Jonathan Infuses Ink, Dyes and Pigments into Human Skin
In recent years, tattooing has become more mainstream and tattoo parlors have sprung up around the world, but despite its pirate history Roatan has been late to the party. Mandy, or Miguel Armando Paredes began tattooing on Utila in 1988 and would occasionally come to Roatan to work. Scarlet Lopez, or “La Gata”, has been tattooing in Coxen Hole since 2002. More recently, Jonathan Orellana, 33, who was born in La Ceiba, but moved to the States at 11 to join his mother in Indianapolis, Indiana joined the ranks of Roatan tattoo artists. “The only reason I took [school] art [class] is because I didn’t know how to speak English,” said Jonathan. He got better at drawing and painting and began tattooing during his high school years in Indiana. “It started as like a joke. We decided to tattoo each other, the four of us, and I did better than all of us,” said Jonathan. “We made a homemade tattoo machine with a guitar string and an engine made out of a fan.”He shows off the first tattoo he received on top of his left hand: the word NACO. “It’s the initials of my grandfather,” says Jonathan.
On the urging of a Salvadoran friend and fellow tattoo artist, William Jueso, who traveled to Roatan regularly, Jonathan eventually moved to Roatan and began tattooing again. He began working at Roatan Ink, in the middle of West End, in 2015. The shop was started by Jo French, an English tattoo artist, and Jonathan took it over in 2017. “It’s not a steady work like in the States. I work maybe once-a-day. Some days I get crazy: four, five clients in a day,” says Jonathan.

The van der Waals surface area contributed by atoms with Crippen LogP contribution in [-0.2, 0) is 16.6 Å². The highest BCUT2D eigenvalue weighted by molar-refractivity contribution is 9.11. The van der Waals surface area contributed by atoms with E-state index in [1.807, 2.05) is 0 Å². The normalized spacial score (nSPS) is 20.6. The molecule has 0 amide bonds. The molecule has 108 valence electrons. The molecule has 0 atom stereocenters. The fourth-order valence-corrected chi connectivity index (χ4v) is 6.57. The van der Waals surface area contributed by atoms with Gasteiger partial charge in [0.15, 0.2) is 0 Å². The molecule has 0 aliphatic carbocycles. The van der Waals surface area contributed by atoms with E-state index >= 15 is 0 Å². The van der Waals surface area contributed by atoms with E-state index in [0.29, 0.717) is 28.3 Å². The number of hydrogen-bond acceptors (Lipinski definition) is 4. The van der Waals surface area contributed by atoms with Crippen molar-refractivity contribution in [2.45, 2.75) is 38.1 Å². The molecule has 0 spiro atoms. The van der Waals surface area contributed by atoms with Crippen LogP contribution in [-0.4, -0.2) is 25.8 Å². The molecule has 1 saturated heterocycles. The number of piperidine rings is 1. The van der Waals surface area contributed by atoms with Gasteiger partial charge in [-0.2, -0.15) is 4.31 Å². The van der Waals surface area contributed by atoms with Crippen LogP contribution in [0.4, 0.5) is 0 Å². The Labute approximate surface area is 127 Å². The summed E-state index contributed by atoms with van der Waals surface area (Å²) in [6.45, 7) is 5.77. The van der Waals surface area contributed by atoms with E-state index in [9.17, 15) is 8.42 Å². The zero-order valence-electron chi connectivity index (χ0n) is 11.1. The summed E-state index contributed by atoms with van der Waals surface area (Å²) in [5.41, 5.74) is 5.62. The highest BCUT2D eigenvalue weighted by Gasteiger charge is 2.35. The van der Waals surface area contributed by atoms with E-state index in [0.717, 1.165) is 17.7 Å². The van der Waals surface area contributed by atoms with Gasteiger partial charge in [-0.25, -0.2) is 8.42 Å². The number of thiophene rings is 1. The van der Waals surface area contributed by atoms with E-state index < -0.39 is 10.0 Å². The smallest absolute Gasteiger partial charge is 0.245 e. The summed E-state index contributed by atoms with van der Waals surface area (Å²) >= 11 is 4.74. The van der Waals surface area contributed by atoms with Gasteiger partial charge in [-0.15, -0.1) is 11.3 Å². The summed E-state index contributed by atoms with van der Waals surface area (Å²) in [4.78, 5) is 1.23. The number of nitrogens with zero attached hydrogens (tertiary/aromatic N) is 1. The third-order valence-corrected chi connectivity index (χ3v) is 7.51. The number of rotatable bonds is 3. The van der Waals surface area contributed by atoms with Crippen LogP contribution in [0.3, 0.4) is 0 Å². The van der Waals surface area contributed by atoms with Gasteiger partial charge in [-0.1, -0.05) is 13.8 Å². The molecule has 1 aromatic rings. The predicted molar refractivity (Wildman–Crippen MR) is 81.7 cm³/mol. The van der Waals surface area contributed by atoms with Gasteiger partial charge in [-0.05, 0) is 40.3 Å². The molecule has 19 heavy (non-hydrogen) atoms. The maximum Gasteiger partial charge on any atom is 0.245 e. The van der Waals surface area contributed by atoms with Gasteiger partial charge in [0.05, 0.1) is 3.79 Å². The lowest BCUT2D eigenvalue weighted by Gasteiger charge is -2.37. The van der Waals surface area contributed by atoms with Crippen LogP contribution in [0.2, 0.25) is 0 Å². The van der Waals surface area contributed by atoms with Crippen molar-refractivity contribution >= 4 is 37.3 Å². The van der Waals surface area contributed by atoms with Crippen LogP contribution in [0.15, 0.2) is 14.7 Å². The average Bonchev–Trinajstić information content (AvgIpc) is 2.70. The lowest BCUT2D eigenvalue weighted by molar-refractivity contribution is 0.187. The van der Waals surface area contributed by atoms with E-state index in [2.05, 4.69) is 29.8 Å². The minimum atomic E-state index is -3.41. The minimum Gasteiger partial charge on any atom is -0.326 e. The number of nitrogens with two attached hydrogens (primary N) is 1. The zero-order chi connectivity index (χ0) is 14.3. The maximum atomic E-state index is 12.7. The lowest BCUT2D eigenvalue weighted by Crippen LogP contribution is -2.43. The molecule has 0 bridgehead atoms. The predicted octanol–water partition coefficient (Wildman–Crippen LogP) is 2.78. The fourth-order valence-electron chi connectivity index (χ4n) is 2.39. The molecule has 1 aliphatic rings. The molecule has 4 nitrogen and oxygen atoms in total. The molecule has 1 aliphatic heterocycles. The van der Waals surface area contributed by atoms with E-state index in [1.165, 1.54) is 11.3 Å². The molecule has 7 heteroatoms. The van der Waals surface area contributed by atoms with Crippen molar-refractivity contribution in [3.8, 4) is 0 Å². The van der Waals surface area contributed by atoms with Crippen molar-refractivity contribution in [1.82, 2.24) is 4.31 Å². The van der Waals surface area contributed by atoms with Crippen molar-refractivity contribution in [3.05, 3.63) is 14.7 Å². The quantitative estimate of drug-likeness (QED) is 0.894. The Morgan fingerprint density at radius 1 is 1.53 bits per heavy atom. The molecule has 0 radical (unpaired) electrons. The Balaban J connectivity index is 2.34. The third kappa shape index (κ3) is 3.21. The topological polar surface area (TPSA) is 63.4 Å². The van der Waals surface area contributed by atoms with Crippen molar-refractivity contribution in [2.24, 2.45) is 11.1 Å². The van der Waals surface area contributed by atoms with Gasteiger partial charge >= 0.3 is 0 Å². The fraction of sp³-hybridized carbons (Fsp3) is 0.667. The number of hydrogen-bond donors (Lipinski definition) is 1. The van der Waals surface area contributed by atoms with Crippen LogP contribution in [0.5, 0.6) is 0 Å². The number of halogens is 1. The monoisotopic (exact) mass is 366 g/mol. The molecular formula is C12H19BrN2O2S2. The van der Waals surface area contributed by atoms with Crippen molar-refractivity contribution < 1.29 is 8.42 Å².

In Honduras, 95 percent of tattoos are gang and prison made tattoos. “On the coast is more dangerous to be tattooed up,” says Jonathan, “but it’s getting better.” Those tattoos are meant to identify the individual’s gang affiliation and their standing within the organization, and to keep a record of the violent acts they have committed in the name of the gang. “We don’t have mareros here [on Roatan] and if we do, they stay in hiding,” says Jonathan. In fact, Honduran mareros, trying to stay off the radar, are switching to smaller identifying tattoos on fingers and inside their lips. Meanwhile, the tattoo for the “regular folks” had become more acceptable.
Body modification in general is finding a growing following among islanders. It’s become a status symbol for some. “Tattoos are luxury, like a car. You want to buy a quality car that will do you good,” says Jonathan. Unlike their pirate and gang predecessors, these tattoos are purely decorative, symbolic, and pictorial and Jonathan does them all. He especially enjoys inking bigger pieces. “Dots, geometrical, realistic, I go with it. I do any tattoo, any style. If there is a client and he wants a certain type of tattoo and you won’t do it that’s a lost client,” says Jonathan.
Jonathan has aquatic themes, mermaids, and Freemason all-seeing-eye tattoo designs hanging on the wall and ready to be placed on skin. Some clients come into Jonathan’s tattoo parlor for help with a failed tattoo or to correct a tattoo applied as result of spur-of-the-moment, snap decisions. Improving upon those mistakes through the design and inking of what are referred to as a “cover-up” tattoo is also a challenge that Jonathan enjoys. “Some people come to do a cover-up. A tattoo that covers something that a bad tattoo artist had made,” said Jonathan. “It’s hard to do a cover up and make it look good.”
“Certain artists work slow, they take their time. I don’t. I concentrate, I want to get this done, I do. Quick. That’s the way I work so I charge by the piece,” says Jonathan. “It’s all about the details, colors,” says Jonathan, who uses Mom’s Ink brand made of pure, homogenized pigments. “Sometime I go with my tattoo machine and I hit the line and I don’t see anything. I hit it again, I wipe it out and you can barely see it,” says Jonathan. “All skin is different.” A good tattoo artist merges great design with excellent technique, and an ability to adapt to each individual client.